Moreover, Dickinson’s moderate, conciliatory spirit, by which chiefly he had accomplished these results, was generally commended by his fellow-delegates. Many of them were wealthy, conservative land-owners ; nearly all were still warmly attached to the mother country; and the great majority, though determined to relieve the Boston patriots in their distress, were, nevertheless, disposed to restrain them from further excesses, and to make an earnest effort at accommodation with England. To effect this object had now become a delicate matter, demanding just the method and the policy that had been so successful in Pennsylvania. Hence it was substantially the plan urged by the delegates from that province which the Congress finally adopted.
“It is at present,” Joseph Reed had written to the Earl of Dartmouth in July, 1774, “ the sense of the inhabitants of Pennsylvania that no measure of opposition to the mother country should be adopted until other modes have failed of success.” Two months having passed, this now became the sentiment of the First Continental Congress. Accordingly, that body, while resolving to support and relieve the inhabitants of Boston, at the same time Strictly enjoined them to be patient. It mainly devoted itself to “ redressing American grievances, ascertaining American rights, and restoring harmony between Great Britain and her colonies; ” and to this end it prepared and issued a series of papers that reflect alike the eminence of its statesmanship and the justice of its cause. Indeed, no further praise is needed for this work than that bestowed in the ensuing January by the Earl of Chatham in the House of Lords : “ When your lordships look at the papers transmitted us from America; when you consider their decency, firmness, and wisdom, you cannot but respect their cause, and wish to make it your own. For myself, I must declare and avow that in all my reading and observation — and it has been my favorite study — I have read Thucydides, and have studied and admired the master-states of the world — that for solidity of reasoning, force of sagacity, and wisdom of conclusion, under such a complication of difficult circumstances, no nation or body of men can stand in preference to the General Congress at Philadelphia.”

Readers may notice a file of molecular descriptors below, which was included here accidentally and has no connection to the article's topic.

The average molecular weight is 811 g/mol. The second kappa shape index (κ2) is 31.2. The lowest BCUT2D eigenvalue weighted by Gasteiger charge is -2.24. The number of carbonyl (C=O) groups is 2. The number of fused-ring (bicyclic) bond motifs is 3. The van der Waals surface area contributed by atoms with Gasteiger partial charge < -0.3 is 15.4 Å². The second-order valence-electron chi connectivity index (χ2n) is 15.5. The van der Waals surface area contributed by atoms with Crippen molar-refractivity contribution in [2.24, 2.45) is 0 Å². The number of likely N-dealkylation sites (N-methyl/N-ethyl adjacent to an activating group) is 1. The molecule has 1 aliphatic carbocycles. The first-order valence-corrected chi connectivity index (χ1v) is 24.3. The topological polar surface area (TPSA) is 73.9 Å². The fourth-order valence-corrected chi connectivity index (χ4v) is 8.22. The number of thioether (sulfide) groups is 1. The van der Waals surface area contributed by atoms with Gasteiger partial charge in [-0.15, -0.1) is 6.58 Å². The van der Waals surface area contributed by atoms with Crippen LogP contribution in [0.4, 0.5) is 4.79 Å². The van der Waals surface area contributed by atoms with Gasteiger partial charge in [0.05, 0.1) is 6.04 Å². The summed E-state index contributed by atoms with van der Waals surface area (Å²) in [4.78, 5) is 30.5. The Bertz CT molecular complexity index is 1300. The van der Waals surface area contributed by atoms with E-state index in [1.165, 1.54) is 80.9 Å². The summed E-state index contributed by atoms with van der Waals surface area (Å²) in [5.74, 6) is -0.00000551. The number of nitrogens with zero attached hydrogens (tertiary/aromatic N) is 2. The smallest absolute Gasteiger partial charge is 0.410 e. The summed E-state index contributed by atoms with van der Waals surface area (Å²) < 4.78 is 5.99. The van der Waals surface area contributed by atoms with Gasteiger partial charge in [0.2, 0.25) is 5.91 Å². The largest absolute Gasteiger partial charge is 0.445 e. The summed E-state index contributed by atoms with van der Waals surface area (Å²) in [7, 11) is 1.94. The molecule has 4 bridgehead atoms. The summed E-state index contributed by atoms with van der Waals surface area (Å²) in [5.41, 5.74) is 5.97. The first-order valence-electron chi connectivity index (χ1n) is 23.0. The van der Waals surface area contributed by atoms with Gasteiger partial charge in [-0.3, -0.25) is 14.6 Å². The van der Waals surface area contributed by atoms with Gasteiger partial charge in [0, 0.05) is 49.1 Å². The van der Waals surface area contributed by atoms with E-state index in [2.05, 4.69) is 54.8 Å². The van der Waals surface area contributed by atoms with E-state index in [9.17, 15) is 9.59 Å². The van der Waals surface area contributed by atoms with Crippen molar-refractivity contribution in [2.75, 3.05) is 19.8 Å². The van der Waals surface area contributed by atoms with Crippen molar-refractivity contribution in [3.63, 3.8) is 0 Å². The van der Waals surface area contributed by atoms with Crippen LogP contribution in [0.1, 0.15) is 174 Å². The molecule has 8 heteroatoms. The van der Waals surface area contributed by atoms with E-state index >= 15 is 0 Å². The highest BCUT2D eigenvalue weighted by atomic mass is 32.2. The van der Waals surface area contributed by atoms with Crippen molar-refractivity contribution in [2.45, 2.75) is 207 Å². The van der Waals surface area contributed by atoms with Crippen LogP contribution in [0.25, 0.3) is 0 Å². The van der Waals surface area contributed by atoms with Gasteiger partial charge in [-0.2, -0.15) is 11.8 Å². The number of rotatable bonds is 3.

The paper which may well have been most prominent in the mind of the Earl of Chatham when he spoke these remarkable words was the First Petition to the King. This was intended to present to King and Parliament the plea of the colonies for justice and reconciliation. Its rejection would certainly inaugurate retaliation, and might lead to war ; while its favorable reception would be at least an augury of a better understanding. Its terms and spirit, therefore, engaged the earnest solicitude of the Congress. The drafting of this instrument was first assigned to Patrick Henry, whose wonderful eloquence had made him conspicuous ; but his work, when completed, was not acceptable. Meanwhile, Dickinson had been admitted as a delegate, and at once added to the committee on the petition. To him the task was given anew, and his draft met the approval of his associates. He also wrote the important Address to the Inhabitants of Canada, an eloquent appeal for sympathy and cooperation against a common oppression. In some respects these have few equals among American state papers. They merit the earnest study alike of students of our history and of leaders in our politics. They contributed in a great degree to that eminent reputation for statesmanship enjoyed by the leading patriots of the Revolutionary era.